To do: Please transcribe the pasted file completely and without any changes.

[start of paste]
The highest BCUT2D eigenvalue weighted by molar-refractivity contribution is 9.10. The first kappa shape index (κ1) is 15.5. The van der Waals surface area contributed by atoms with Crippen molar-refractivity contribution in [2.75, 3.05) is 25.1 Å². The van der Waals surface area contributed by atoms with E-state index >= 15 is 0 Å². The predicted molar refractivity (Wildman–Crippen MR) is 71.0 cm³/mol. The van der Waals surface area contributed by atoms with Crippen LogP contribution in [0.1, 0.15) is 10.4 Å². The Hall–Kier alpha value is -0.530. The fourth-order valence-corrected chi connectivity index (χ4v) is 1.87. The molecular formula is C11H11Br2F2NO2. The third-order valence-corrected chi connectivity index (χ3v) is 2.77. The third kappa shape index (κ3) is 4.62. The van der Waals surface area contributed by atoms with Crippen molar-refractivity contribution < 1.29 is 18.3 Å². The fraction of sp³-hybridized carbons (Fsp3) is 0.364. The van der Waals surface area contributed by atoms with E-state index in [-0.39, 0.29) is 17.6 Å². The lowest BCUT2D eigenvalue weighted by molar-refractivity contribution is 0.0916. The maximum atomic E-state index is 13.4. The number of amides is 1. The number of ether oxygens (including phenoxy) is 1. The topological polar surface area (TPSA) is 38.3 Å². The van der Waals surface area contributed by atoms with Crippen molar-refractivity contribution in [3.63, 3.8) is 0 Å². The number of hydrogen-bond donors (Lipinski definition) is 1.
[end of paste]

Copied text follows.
The highest BCUT2D eigenvalue weighted by molar-refractivity contribution is 9.10. The first kappa shape index (κ1) is 15.5. The van der Waals surface area contributed by atoms with Crippen molar-refractivity contribution in [2.75, 3.05) is 25.1 Å². The van der Waals surface area contributed by atoms with E-state index >= 15 is 0 Å². The predicted molar refractivity (Wildman–Crippen MR) is 71.0 cm³/mol. The van der Waals surface area contributed by atoms with Crippen LogP contribution in [0.1, 0.15) is 10.4 Å². The Hall–Kier alpha value is -0.530. The fourth-order valence-corrected chi connectivity index (χ4v) is 1.87. The molecular formula is C11H11Br2F2NO2. The third-order valence-corrected chi connectivity index (χ3v) is 2.77. The third kappa shape index (κ3) is 4.62. The van der Waals surface area contributed by atoms with Crippen molar-refractivity contribution < 1.29 is 18.3 Å². The fraction of sp³-hybridized carbons (Fsp3) is 0.364. The van der Waals surface area contributed by atoms with E-state index in [-0.39, 0.29) is 17.6 Å². The lowest BCUT2D eigenvalue weighted by molar-refractivity contribution is 0.0916. The maximum atomic E-state index is 13.4. The number of amides is 1. The number of ether oxygens (including phenoxy) is 1. The topological polar surface area (TPSA) is 38.3 Å². The van der Waals surface area contributed by atoms with Crippen molar-refractivity contribution in [3.63, 3.8) is 0 Å². The number of hydrogen-bond donors (Lipinski definition) is 1.